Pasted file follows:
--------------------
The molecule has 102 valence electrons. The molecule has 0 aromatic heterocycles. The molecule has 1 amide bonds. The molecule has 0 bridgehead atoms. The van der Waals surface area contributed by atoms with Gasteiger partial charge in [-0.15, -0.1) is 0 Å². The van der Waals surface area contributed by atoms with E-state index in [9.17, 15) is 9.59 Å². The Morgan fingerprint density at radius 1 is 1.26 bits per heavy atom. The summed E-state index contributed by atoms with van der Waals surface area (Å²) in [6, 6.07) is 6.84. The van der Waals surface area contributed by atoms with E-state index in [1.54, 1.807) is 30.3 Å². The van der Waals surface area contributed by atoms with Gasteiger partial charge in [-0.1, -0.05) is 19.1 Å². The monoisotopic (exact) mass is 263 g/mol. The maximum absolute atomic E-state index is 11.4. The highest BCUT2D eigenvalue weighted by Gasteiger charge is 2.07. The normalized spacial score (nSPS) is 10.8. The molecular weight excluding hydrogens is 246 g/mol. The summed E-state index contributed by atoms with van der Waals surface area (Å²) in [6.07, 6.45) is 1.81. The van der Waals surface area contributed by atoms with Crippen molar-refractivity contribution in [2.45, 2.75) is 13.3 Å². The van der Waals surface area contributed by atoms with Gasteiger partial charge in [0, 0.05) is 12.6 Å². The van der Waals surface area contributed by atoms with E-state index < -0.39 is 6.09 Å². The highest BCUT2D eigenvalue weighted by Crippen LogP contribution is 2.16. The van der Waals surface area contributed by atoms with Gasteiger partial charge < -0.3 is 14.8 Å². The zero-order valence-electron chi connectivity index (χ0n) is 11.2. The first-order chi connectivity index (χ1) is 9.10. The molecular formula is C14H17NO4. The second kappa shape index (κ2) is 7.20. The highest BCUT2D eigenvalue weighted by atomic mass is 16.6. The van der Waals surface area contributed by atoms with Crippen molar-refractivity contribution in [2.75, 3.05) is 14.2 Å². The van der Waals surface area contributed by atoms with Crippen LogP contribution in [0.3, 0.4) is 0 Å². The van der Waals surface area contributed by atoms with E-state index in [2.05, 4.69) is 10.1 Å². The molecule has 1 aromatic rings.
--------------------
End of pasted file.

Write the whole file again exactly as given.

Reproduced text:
The molecule has 102 valence electrons. The molecule has 0 aromatic heterocycles. The molecule has 1 amide bonds. The molecule has 0 bridgehead atoms. The van der Waals surface area contributed by atoms with Gasteiger partial charge in [-0.15, -0.1) is 0 Å². The van der Waals surface area contributed by atoms with E-state index in [9.17, 15) is 9.59 Å². The Morgan fingerprint density at radius 1 is 1.26 bits per heavy atom. The summed E-state index contributed by atoms with van der Waals surface area (Å²) in [6, 6.07) is 6.84. The van der Waals surface area contributed by atoms with E-state index in [1.54, 1.807) is 30.3 Å². The van der Waals surface area contributed by atoms with Gasteiger partial charge in [-0.1, -0.05) is 19.1 Å². The monoisotopic (exact) mass is 263 g/mol. The maximum absolute atomic E-state index is 11.4. The highest BCUT2D eigenvalue weighted by Gasteiger charge is 2.07. The normalized spacial score (nSPS) is 10.8. The molecular weight excluding hydrogens is 246 g/mol. The summed E-state index contributed by atoms with van der Waals surface area (Å²) in [6.07, 6.45) is 1.81. The van der Waals surface area contributed by atoms with Crippen molar-refractivity contribution in [2.45, 2.75) is 13.3 Å². The van der Waals surface area contributed by atoms with Gasteiger partial charge in [0, 0.05) is 12.6 Å². The van der Waals surface area contributed by atoms with E-state index < -0.39 is 6.09 Å². The highest BCUT2D eigenvalue weighted by Crippen LogP contribution is 2.16. The van der Waals surface area contributed by atoms with Gasteiger partial charge < -0.3 is 14.8 Å². The zero-order valence-electron chi connectivity index (χ0n) is 11.2. The first-order chi connectivity index (χ1) is 9.10. The molecular formula is C14H17NO4. The second kappa shape index (κ2) is 7.20. The highest BCUT2D eigenvalue weighted by atomic mass is 16.6. The van der Waals surface area contributed by atoms with Crippen molar-refractivity contribution in [2.75, 3.05) is 14.2 Å². The van der Waals surface area contributed by atoms with Crippen LogP contribution in [0.3, 0.4) is 0 Å². The van der Waals surface area contributed by atoms with E-state index in [2.05, 4.69) is 10.1 Å². The molecule has 1 aromatic rings.